Primarily a star vehicle for Kirsten Dunst (Spiderman, Bring It On) and rising star Paul Bettany (Master and Commander, A Beautiful Mind), the storyline is the stereotypic budding romance between Dunst who is the up and coming tennis star, and Bettany, the aging midline star who is trying for one last shot at being champion at Wimbledon. Their romance blossoms much to the consternation of Dunst's father (Sam Neill) who fears distractions for his daughter. There are a few subplots involving Bettany's quarreling parents, his playing partner, and his opportunistic agent (Jon Favreau). It's not too hard to figure who might win/lose or where the romance will lead.
Stars Dunst and Bettany are likable and have a nice chemistry but not much script to work with. There are a few nice lines and situations piecemealed throughout, but the plot is paper thin and the dialogue is unimaginative. This was from the people who brought us Notting Hill and Four Weddings and a Funeral? Ah, look at the credits more closely and Richard Curtis is missing; not even a Hugh Grant cameo is in sight. Sam Neill, Bernard Hill, and Eleanor Bron (Remember her from the original Bedazzled?) are wasted in minor roles. The tennis scenes are somewhat fun with the stars putting their all in the physical matches, but the tennis balls are almost too perfect as the special effects become too obvious.
Bettany is destined for more substantial roles and Dunst won't be hurt by this lightweight comedy/drama. One could only imagine what they could have done with a more lively script and complex characters. Sure it's nice to look at and the stars are a cute couple, but this was a squandered opportunity.
Peter Colt (Paul Bettany) was once ranked 11th in the tennis world back
in the 90's. Now with the prime of his life behind him, ranked number
119, Peter decides to throw in the towel and play his last ever
Wimbledon tournament before gracefully bowing out of the gentleman's
sport for good and going to work at a tennis club tending to clucky old
ladies. All he wants is to go out in style, keep his dignity and try
not to cock up too badly. That is, until he meets American tennis
sweet-heart Lizzie Bradbury (Kirsten Dunst). Lizzie is the tennis
world's new golden girl, and looks to have Wimbledon in the bag... that
is until Peter proves a costly distraction. They instantly take a
liking to one another, and their relationship moves pretty quickly into
the bedroom. Her side-tracked mind becomes apparent to her ambitious
father (Sam Neill) who can feel his daughter's priorities taking a
turn. Meanwhile, Lizzie is improving Peter's game by acting as his
'lucky charm'. Now Peter has to ask himself.... can the long-shot win
'Working Title Films' are the same lot who brought us "four weddings & a funeral" and "bridget jones's diary" and while they stick to pretty much the same formula with Wimledon, it's a formula that works and produces a satisfying romantic comedy. Bumbling, charming Brit meets American hot-shot. Boy gets girl. Boy loses Girl.... and all the rest.... While this is nothing new essentially, it is still a very great movie.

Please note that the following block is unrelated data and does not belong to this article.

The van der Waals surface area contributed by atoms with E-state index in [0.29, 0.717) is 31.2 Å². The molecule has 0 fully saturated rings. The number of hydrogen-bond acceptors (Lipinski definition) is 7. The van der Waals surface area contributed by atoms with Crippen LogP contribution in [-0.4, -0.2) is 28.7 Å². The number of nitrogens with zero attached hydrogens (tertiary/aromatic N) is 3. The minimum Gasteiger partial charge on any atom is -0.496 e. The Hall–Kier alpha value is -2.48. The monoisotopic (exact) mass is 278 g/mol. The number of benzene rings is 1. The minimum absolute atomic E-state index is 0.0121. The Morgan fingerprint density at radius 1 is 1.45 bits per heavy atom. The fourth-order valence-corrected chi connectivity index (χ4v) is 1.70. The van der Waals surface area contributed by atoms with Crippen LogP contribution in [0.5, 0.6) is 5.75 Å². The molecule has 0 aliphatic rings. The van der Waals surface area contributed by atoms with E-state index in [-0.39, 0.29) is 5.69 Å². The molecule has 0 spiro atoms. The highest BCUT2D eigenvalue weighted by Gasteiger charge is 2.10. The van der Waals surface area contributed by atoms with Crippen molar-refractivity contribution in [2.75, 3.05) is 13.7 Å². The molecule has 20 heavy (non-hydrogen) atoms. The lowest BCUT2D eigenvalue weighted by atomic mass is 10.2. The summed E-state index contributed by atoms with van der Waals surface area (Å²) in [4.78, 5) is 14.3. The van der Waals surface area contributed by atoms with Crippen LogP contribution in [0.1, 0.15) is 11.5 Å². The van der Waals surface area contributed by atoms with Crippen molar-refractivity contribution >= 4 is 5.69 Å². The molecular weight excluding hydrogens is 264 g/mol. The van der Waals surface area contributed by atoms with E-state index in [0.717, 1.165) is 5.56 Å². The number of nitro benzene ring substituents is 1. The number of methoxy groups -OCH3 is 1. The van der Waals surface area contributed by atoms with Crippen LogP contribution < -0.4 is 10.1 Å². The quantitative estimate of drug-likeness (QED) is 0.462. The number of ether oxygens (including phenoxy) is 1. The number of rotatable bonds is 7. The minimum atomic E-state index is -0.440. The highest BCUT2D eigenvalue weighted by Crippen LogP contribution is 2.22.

Paul Bettany is a gorgeous leading man, pulling out all the charms and making himself impossible not to like. Be sure to keep an eye out for Bettany, who is more used to taking the back-seat supporting role in films (A knights tale, a beautiful mind etc...) but after Wimbledon, he has proven himself a more than capable and lovable leading-man.
Kirsten delivers a some-what aggressive performance as Lizzie. Sure she's a head-strong American, but couldn't Dunst have made her a likable head-strong American? It's not a bad performance, just a little 'off' at times, not quite hitting the mark she should have aimed for in this romantic comedy.
Jon Favreau plays Peter's manager, a typically sleazy businessman... but he does it so well, and with such delivery that he's also impossible not to like. Nikolaj Coaster-Waldau plays Peter's German friend. It's a small role, but my God, this guy is a hunk and a half. Sam Neill is pretty forgettable, playing a fairly wooden one-dimensional character. The other noticeable performance comes from unknown James McAvoy who plays Peter's annoying brother, Carl. Great comedic timing and genuinely likable.
Wimbledon is filled with quick wit, dry English humor, fantastic (although computer-generated) tennis matches and a stand-out leading man. What's not to like? It's a great film for a good laugh and is a definite pleaser. Game-set-match!
Paul Bettany is perfect in his role, and delivers his self-effacing and ironical lines better than any Englishman since Michael Caine. He isn't classically handsome, yet you can't take your eyes off him. Whatever the camera loves, he's got. Kirstin Dunst continues to get roles she's not right for, yet carry them off by sheer self-confidence and forthrightness. She's not pretty, her figure is utterly ordinary, and she certainly isn't built like an athlete. She doesn't even look like she works out. And there's no subtlety in her performance -- maybe that's the directors fault, but her one-dimensional portrayal has all the mystery of drywall. Whichever it is, Mr. Bettany's charm and ease help soften her one-note approach to her role. Sam Neill, a brilliant and completely lovable actor, is totally wasted in this role.
Straight off I have to make something clear, I wasn't really looking
forward to watching this. A romantic comedy movie from some of the
Working Title team based on Wimbledon didn't exactly set my pulse
racing. I did not want another comedy from this stable, for me Love
Actually had stretched the idea enough for me.